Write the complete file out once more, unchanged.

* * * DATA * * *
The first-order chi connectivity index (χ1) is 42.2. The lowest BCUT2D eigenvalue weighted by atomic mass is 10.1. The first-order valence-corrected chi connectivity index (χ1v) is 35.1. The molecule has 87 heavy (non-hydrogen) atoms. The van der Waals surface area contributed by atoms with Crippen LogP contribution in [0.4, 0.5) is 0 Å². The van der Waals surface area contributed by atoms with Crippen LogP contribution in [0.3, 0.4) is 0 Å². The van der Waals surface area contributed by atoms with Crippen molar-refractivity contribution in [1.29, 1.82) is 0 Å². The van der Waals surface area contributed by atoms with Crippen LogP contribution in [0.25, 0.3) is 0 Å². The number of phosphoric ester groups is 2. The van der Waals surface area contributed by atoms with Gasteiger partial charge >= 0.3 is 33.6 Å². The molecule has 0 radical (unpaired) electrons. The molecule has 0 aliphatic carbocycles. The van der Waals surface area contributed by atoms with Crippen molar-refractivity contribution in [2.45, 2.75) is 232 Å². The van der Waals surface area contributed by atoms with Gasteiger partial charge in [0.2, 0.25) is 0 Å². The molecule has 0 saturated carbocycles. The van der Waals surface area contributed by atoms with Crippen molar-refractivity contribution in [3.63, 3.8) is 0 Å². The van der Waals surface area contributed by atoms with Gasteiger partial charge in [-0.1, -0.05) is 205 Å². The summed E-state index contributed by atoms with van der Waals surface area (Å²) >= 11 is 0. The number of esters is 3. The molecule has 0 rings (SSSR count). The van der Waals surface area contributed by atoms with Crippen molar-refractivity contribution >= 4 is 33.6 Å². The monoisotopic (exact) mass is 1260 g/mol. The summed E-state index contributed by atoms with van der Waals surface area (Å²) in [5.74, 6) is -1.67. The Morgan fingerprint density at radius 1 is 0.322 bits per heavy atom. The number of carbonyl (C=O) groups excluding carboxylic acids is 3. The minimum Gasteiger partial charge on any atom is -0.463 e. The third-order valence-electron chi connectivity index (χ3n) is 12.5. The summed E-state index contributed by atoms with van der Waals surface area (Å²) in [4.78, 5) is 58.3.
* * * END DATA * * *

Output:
The first-order chi connectivity index (χ1) is 42.2. The lowest BCUT2D eigenvalue weighted by atomic mass is 10.1. The first-order valence-corrected chi connectivity index (χ1v) is 35.1. The molecule has 87 heavy (non-hydrogen) atoms. The van der Waals surface area contributed by atoms with Crippen LogP contribution in [0.4, 0.5) is 0 Å². The van der Waals surface area contributed by atoms with Crippen LogP contribution in [0.3, 0.4) is 0 Å². The van der Waals surface area contributed by atoms with Crippen molar-refractivity contribution in [1.29, 1.82) is 0 Å². The van der Waals surface area contributed by atoms with Crippen LogP contribution in [0.25, 0.3) is 0 Å². The number of phosphoric ester groups is 2. The van der Waals surface area contributed by atoms with Gasteiger partial charge >= 0.3 is 33.6 Å². The molecule has 0 radical (unpaired) electrons. The molecule has 0 aliphatic carbocycles. The van der Waals surface area contributed by atoms with Crippen molar-refractivity contribution in [2.45, 2.75) is 232 Å². The van der Waals surface area contributed by atoms with Gasteiger partial charge in [0.2, 0.25) is 0 Å². The molecule has 0 saturated carbocycles. The van der Waals surface area contributed by atoms with Crippen molar-refractivity contribution in [3.63, 3.8) is 0 Å². The van der Waals surface area contributed by atoms with Gasteiger partial charge in [-0.1, -0.05) is 205 Å². The summed E-state index contributed by atoms with van der Waals surface area (Å²) >= 11 is 0. The number of esters is 3. The molecule has 0 rings (SSSR count). The van der Waals surface area contributed by atoms with Crippen molar-refractivity contribution >= 4 is 33.6 Å². The monoisotopic (exact) mass is 1260 g/mol. The summed E-state index contributed by atoms with van der Waals surface area (Å²) in [5.74, 6) is -1.67. The Morgan fingerprint density at radius 1 is 0.322 bits per heavy atom. The number of carbonyl (C=O) groups excluding carboxylic acids is 3. The minimum Gasteiger partial charge on any atom is -0.463 e. The third-order valence-electron chi connectivity index (χ3n) is 12.5. The summed E-state index contributed by atoms with van der Waals surface area (Å²) in [4.78, 5) is 58.3.